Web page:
April 25, 2007

THERE'S NO SUCH THING AS AN ARM DUSTY CAN'T DESTROY:

Move Over, Moneyball: Stat nerds are out! Biomechanics nerds are in! (Seth Stevenson, April 24, 2007, Slate)

You could view the mechanics obsession as just another evolution in fan identity. We've always been armchair managers, second-guessing our team's decisions to bunt, or hit and run, or leave a pitcher out on the mound (damn you, Grady Little). Since the advent of fantasy baseball, we've identified more closely with the GMs—analyzing stats, weighing different roster constructions, and calculating salary-to-production ratios. Now, with the mechanics movement, we're all amateur scouts.

There are some inherent frustrations in this approach to baseball fandom. With reams of statistics now available to anyone who cares, the average fan can make his own judgments with regards to the numbers. But when it comes to mechanics, it still feels like we're in the Dark Ages. There's a clear thirst out there for this kind of stuff, but it's hard to tell which (if any) of these message-board guys knows what he's talking about. Mechanics analysis is so subjective, and such an esoteric niche right now, that the fan has little recourse but to put his faith in guys who claim to have some expertise.

As with any trend, the mechanics movement has its emerging gurus. At the Hardball Times, someone named Carlos Gomez (a self-described "retired pro baseball player" and "mechanics geek") has written a series of columns on pitching mechanics. His essay on Matsuzaka's motion praised Dice-K's "aggressive" leg swing and "elbowy" arm action. Sounds legit, but I have no way of knowing for sure.

Baseball Prospectus' Will Carroll has also positioned himself as a mechanics expert. Carroll (who at times seems ickily comfortable with self-promotion) makes confident predictions about which pitchers are injury risks due to flawed form and which boast deliveries so smooth as to make injuries unlikely. Again, I just have to take him at his word. Carroll's analysis of Matsuzaka—a featured video clip at MLB.com—throws up side-by-side video of Dice-K and Roger Clemens, noting how similar the deliveries look. But it's my feeling that at least half the hard-throwing right-handers in baseball would look nearly identical to an untrained eye.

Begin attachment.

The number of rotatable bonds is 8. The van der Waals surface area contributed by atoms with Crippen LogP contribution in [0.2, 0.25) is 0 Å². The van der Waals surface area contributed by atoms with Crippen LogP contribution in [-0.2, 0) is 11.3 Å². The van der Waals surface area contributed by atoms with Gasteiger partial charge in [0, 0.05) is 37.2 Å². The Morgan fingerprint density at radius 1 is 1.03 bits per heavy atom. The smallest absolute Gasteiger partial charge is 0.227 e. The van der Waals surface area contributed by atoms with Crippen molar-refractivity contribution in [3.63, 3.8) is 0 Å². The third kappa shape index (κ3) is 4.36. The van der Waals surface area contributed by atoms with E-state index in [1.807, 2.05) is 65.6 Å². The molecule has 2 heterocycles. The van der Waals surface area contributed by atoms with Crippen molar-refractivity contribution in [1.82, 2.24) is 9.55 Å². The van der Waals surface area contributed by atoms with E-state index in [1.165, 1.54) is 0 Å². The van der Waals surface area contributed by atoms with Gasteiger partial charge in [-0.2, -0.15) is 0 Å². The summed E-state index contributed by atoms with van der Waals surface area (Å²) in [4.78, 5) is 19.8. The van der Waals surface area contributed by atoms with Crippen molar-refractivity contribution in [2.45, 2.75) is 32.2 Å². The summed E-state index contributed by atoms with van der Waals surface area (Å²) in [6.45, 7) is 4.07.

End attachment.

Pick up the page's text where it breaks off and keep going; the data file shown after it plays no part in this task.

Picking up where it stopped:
Also consider that in late 2003, Carroll (and co-author Nate Silver) wrote that Cubs pitcher Mark Prior

might be a special case, not because of his numbers, but because of his mechanics. What does a biomechanist see when Prior takes the mound? There are five major principles of proper delivery that can be summarized as balance, posture, anatomical position, rotation, and release. Prior is textbook with all five.

Prior is also now an injury-ridden mess. Carroll blames this on the heavy usage Prior has endured in his young career. But you'd think "textbook" mechanics would let him handle a heavy workload without major problems. Other pitchers have done that.


It also matters though what a young pitcher does with those mechanics--he needs to be efficient or be limited by management.

Posted by Orrin Judd at April 25, 2007 7:49 AM
Comments

One thing that folks seem to agree on is that relying on a slider causes a lot of stress on the arm, especially the elbow. Kerry Woods' troubles have been blamed for that -- tho no doubt Dusty leaving him out for 130 pitches contributed to this.

Supposedly Phil Hughes had what scouts call a plus-plus slider in high school but the Yankees refused to allow him to throw it his first 2-3 years in the minors, teaching him the curve which puts less stress on the arm. I think they're allowing him to throw the slider again, but its way down the chain behind fastball, curve, and change.

Posted by: Jim in Chicago at April 25, 2007 12:34 PM

The Astros took away Daryl Kile's slider and taught him a curve too.

Mark Prior had a 7 game stretch in '03 where he averaged 130 pitches a start. It would hardly have been more effective for Dusty to close his arm in a car door repeatedly.

Posted by: oj at April 25, 2007 5:10 PM
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